My trip to Bologna and most importantly the Bologna Book Fair.
A Bologna local assured me that, “It will happen when Galvani turns the page”.
She was of course referencing the stone statue in the middle of town, however I long felt this way about ever getting to see the famous children’s book fair.
However I did make it to Bologna and found myself arriving late and tired in a city unlike any I have visited… this was in fact my first visit to Italy. I was feeling a little overwhelmed in this different world until I established that Franca, our apartment host, had once taught English only a few miles from home. After a good night’s sleep, I sauntered forth with the assurance that it really is a small world.
However this feeling blew away as I arrived at the Bologna Book Fair.
My oblique view of the Bologna Book Fair.
(Bologna Book Fair Entrance at a quieter moment)
A children’s book fair is no place for children.
(The illustrator’s exhibition)
It is quite confronting to enter the gates of the world’s biggest children’s book industry fair. My immediate thought was how very far away all this in front of me is, from the quiet little corner where I usually live and work.
I contemplated the physical and mental space from which a book is created to eventually … hopefully … sit among this throng of people and the thousands of other books now on display here.
One very big advantage of going to the fair is that you are likely to meet friends and acquaintances from the publishing world.
(Leigh Hobbs – Australian Children’s Laureate)
(Bruce Whatley and Rosie Smith)
My hub for tracking down folks is the Hello from Australia stand. After checking in with industry stalwarts Ann James and Ann Haddon( who organize the stand and do the heavy lifting every year at the fair), I stopped in a couple times every day to see some familiar faces.
(Meetings in a publisher’s stand which was repeated throughout the halls).
As I wandered around the many stalls, I noticed the business types who were all sitting upright in their temporary offices; dressed in nice suits, crisp shirts and shiny shoes. They were in stark contrast to the creative types; that stalked up and down the halls draped in organic cotton with felt shoes and leggings that were doodled on that morning while waiting for the bus.
(A line up of illustrators waiting for a folio viewing).
Many publishers offer illustrator folio viewings and I could see long queues of these snaking around the stalls while they waited to have their art reviewed.
(The shrinkage effect of waiting to be reviewed)
I freely admit that participating in such things used to frighten me out of my Alice in Wonderland tights. The biggest problem with waiting alongside other (most probably) brilliant illustrators, in these long lines, is the resulting personal shrinkage.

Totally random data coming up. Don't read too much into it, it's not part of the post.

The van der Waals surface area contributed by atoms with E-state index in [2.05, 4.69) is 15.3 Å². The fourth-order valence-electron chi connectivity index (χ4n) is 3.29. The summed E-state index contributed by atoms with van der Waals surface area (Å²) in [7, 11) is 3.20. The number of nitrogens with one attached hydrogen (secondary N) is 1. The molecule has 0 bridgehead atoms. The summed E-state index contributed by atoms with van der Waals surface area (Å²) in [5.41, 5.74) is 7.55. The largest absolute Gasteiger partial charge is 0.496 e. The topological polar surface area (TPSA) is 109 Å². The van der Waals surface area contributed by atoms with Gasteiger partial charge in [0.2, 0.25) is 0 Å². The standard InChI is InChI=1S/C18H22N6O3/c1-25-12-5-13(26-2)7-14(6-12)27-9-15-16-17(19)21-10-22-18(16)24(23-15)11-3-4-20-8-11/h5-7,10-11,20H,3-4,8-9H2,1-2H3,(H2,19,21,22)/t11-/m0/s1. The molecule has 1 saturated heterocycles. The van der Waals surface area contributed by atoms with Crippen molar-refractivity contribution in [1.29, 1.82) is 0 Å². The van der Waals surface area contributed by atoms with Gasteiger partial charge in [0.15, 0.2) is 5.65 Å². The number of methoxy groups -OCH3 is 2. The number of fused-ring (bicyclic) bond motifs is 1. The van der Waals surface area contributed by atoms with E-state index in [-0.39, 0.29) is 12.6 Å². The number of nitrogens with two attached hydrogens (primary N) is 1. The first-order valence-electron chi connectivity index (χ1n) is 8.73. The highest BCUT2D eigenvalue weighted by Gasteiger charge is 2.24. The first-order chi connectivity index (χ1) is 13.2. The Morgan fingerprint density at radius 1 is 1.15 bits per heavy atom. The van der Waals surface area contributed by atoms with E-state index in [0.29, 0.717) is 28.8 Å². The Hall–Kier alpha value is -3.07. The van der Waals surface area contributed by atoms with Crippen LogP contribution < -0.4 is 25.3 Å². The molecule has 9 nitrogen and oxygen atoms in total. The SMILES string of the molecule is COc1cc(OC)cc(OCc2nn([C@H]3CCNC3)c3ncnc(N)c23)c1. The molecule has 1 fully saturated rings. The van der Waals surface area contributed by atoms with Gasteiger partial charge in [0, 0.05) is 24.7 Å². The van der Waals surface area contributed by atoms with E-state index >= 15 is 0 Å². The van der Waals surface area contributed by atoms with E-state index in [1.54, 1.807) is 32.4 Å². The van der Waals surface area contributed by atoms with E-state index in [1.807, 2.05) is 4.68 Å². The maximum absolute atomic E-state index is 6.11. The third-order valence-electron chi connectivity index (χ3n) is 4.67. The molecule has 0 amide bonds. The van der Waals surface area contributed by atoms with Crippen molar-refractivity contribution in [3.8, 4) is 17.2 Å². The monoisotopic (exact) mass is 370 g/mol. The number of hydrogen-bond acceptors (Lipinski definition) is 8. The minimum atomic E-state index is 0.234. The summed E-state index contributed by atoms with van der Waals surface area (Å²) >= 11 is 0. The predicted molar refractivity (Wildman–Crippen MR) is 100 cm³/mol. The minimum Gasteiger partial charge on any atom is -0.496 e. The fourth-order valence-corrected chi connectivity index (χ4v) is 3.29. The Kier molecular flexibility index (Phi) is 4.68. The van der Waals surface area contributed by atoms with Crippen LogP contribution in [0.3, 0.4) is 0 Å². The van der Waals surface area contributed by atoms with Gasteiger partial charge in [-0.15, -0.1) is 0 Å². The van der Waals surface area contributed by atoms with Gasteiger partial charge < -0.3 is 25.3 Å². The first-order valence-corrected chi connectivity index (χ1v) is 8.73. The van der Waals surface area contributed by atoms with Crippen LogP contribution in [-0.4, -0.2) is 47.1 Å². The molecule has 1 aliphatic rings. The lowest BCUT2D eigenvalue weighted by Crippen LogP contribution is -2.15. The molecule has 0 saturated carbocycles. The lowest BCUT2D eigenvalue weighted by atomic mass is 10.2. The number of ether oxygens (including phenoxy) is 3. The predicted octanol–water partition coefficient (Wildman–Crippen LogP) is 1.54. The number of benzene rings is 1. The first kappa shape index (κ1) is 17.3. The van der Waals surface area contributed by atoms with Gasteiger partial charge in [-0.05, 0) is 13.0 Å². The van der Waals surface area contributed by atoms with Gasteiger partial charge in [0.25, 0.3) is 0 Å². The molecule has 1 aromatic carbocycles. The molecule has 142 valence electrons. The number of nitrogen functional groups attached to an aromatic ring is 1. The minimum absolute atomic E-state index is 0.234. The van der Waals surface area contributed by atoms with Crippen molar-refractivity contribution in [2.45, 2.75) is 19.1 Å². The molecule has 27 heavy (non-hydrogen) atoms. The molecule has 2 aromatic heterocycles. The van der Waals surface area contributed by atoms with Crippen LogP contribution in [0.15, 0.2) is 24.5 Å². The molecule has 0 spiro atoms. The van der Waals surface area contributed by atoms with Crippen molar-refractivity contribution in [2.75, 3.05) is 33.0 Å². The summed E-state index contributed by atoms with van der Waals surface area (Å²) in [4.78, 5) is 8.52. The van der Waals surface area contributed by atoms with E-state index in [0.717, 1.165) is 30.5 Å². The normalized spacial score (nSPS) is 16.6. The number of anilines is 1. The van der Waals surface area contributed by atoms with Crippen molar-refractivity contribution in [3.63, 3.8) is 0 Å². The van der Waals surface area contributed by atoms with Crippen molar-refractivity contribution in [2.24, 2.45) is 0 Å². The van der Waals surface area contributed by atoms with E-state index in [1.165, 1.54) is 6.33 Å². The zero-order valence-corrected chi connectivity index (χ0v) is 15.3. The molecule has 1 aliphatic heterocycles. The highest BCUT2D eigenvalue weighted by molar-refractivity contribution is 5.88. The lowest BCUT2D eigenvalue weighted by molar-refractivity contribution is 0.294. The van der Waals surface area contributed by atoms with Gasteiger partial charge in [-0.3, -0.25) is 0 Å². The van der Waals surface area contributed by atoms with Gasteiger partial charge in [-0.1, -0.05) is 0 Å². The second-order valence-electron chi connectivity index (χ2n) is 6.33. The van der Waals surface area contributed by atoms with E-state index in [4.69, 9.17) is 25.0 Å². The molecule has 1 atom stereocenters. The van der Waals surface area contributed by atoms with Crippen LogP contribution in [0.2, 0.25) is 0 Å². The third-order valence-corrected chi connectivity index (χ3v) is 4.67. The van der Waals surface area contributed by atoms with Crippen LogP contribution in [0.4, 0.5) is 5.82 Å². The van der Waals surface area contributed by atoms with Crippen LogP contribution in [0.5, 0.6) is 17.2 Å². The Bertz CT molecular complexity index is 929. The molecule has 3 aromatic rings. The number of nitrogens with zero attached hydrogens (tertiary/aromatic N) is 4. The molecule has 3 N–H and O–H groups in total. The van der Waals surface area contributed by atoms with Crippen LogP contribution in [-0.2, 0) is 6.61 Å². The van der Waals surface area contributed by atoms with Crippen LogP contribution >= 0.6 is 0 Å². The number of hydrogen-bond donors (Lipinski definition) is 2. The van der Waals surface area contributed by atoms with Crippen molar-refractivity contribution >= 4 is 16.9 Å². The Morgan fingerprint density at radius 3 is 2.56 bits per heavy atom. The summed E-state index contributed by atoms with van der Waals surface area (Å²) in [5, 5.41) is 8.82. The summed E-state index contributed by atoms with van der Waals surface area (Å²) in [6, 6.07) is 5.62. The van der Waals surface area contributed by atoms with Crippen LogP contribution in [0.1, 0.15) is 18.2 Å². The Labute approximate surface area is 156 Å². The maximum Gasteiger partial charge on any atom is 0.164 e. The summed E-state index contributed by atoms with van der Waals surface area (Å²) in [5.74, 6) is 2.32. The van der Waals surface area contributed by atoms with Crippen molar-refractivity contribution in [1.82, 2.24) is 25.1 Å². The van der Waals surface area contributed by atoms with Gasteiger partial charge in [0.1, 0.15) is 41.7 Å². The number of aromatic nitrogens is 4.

(Some editors even chose camouflage among the books for sanctuary).
I went about my daily business attending appointments and even joined one illustrator queue. All the while I watched the business of the fair unfold, when a curious thing happened to this Alice. Towards the end of one meeting I sat there trying to politely drink a coffee that had long since cooled when the publisher mentioned how she gets teary at a certain point in each fair. She suggested other publishers have admitted feeling the same.
While I sat across the table and listened to this highly successful publisher it dawned on me that the fair is an exhausting and emotional experience at times; for me to put forward my best work all … in hope. However it is obviously also exhausting from the other side of the table as well.
(My illustrating demonstration at the ‘Hello from Australia’ stand).
But that is exactly why coming to a place where all the elements of the children’s literature industry meet and mingle is such an edifying experience. What happens here on a large scale is of course intimately connected to what we as writers and illustrators and publishers do on a daily basis.
(Looking at the IBBY stand).
Having such a large gathering displays the diverse choice of great books in this thriving industry. It also gives a platform and voice to worthy bodies such asIBBY for instance, who highlighted during their press conference, the need for good books for children who currently can’t access them.
Amidst the noise and business, it is often a challenge to remember that we are all working toward that one goal at the end of the day … a child with a beautiful book in his or her hands.